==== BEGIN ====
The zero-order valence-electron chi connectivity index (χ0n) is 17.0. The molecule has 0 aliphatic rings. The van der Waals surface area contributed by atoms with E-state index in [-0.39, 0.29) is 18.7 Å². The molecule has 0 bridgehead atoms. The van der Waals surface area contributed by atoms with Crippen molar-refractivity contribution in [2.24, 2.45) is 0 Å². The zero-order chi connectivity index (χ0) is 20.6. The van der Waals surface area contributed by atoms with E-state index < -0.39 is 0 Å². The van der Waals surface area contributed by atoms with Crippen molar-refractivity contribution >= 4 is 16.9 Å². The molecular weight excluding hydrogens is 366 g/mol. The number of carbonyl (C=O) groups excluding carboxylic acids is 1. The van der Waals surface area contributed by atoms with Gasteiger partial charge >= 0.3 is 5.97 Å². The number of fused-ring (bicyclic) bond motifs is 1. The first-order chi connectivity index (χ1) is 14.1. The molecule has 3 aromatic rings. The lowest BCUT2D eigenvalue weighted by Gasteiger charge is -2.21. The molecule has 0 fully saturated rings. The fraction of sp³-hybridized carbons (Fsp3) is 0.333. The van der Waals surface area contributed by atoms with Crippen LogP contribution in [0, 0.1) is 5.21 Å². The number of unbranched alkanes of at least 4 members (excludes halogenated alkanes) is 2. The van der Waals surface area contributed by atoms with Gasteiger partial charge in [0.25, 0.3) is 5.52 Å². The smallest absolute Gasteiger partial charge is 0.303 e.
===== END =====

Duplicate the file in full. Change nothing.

The zero-order valence-electron chi connectivity index (χ0n) is 17.0. The molecule has 0 aliphatic rings. The van der Waals surface area contributed by atoms with E-state index in [-0.39, 0.29) is 18.7 Å². The molecule has 0 bridgehead atoms. The van der Waals surface area contributed by atoms with Crippen molar-refractivity contribution in [2.24, 2.45) is 0 Å². The zero-order chi connectivity index (χ0) is 20.6. The van der Waals surface area contributed by atoms with E-state index < -0.39 is 0 Å². The van der Waals surface area contributed by atoms with Crippen molar-refractivity contribution >= 4 is 16.9 Å². The molecular weight excluding hydrogens is 366 g/mol. The number of carbonyl (C=O) groups excluding carboxylic acids is 1. The van der Waals surface area contributed by atoms with Gasteiger partial charge >= 0.3 is 5.97 Å². The number of fused-ring (bicyclic) bond motifs is 1. The first-order chi connectivity index (χ1) is 14.1. The molecule has 3 aromatic rings. The lowest BCUT2D eigenvalue weighted by Gasteiger charge is -2.21. The molecule has 0 fully saturated rings. The fraction of sp³-hybridized carbons (Fsp3) is 0.333. The van der Waals surface area contributed by atoms with Crippen LogP contribution in [0, 0.1) is 5.21 Å². The number of unbranched alkanes of at least 4 members (excludes halogenated alkanes) is 2. The van der Waals surface area contributed by atoms with Gasteiger partial charge in [0.25, 0.3) is 5.52 Å². The smallest absolute Gasteiger partial charge is 0.303 e.